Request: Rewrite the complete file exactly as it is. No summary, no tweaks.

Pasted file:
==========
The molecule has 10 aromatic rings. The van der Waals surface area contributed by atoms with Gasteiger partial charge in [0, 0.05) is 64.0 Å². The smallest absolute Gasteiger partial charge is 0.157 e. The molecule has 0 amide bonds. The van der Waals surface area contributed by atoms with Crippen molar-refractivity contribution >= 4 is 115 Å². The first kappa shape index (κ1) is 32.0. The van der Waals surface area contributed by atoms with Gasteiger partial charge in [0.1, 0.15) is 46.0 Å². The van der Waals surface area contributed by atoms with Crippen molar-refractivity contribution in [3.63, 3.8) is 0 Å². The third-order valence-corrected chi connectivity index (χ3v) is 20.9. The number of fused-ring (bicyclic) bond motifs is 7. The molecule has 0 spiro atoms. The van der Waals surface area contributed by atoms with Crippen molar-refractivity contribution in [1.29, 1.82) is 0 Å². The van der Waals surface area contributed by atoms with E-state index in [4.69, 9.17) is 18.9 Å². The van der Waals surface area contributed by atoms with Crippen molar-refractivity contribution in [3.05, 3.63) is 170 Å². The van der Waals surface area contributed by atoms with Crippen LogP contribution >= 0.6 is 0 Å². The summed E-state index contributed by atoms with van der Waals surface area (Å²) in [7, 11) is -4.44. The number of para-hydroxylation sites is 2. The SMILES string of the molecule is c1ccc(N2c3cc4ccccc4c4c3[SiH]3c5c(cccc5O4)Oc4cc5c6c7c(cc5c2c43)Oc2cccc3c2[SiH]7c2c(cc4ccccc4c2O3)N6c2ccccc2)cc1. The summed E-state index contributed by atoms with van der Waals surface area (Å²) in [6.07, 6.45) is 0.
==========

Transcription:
The molecule has 10 aromatic rings. The van der Waals surface area contributed by atoms with Gasteiger partial charge in [0, 0.05) is 64.0 Å². The smallest absolute Gasteiger partial charge is 0.157 e. The molecule has 0 amide bonds. The van der Waals surface area contributed by atoms with Crippen molar-refractivity contribution >= 4 is 115 Å². The first kappa shape index (κ1) is 32.0. The van der Waals surface area contributed by atoms with Gasteiger partial charge in [0.1, 0.15) is 46.0 Å². The van der Waals surface area contributed by atoms with Crippen molar-refractivity contribution in [3.63, 3.8) is 0 Å². The third-order valence-corrected chi connectivity index (χ3v) is 20.9. The number of fused-ring (bicyclic) bond motifs is 7. The molecule has 0 spiro atoms. The van der Waals surface area contributed by atoms with Crippen molar-refractivity contribution in [1.29, 1.82) is 0 Å². The van der Waals surface area contributed by atoms with E-state index in [4.69, 9.17) is 18.9 Å². The van der Waals surface area contributed by atoms with Crippen molar-refractivity contribution in [3.05, 3.63) is 170 Å². The van der Waals surface area contributed by atoms with Crippen LogP contribution >= 0.6 is 0 Å². The summed E-state index contributed by atoms with van der Waals surface area (Å²) in [7, 11) is -4.44. The number of para-hydroxylation sites is 2. The SMILES string of the molecule is c1ccc(N2c3cc4ccccc4c4c3[SiH]3c5c(cccc5O4)Oc4cc5c6c7c(cc5c2c43)Oc2cccc3c2[SiH]7c2c(cc4ccccc4c2O3)N6c2ccccc2)cc1. The summed E-state index contributed by atoms with van der Waals surface area (Å²) in [6.07, 6.45) is 0.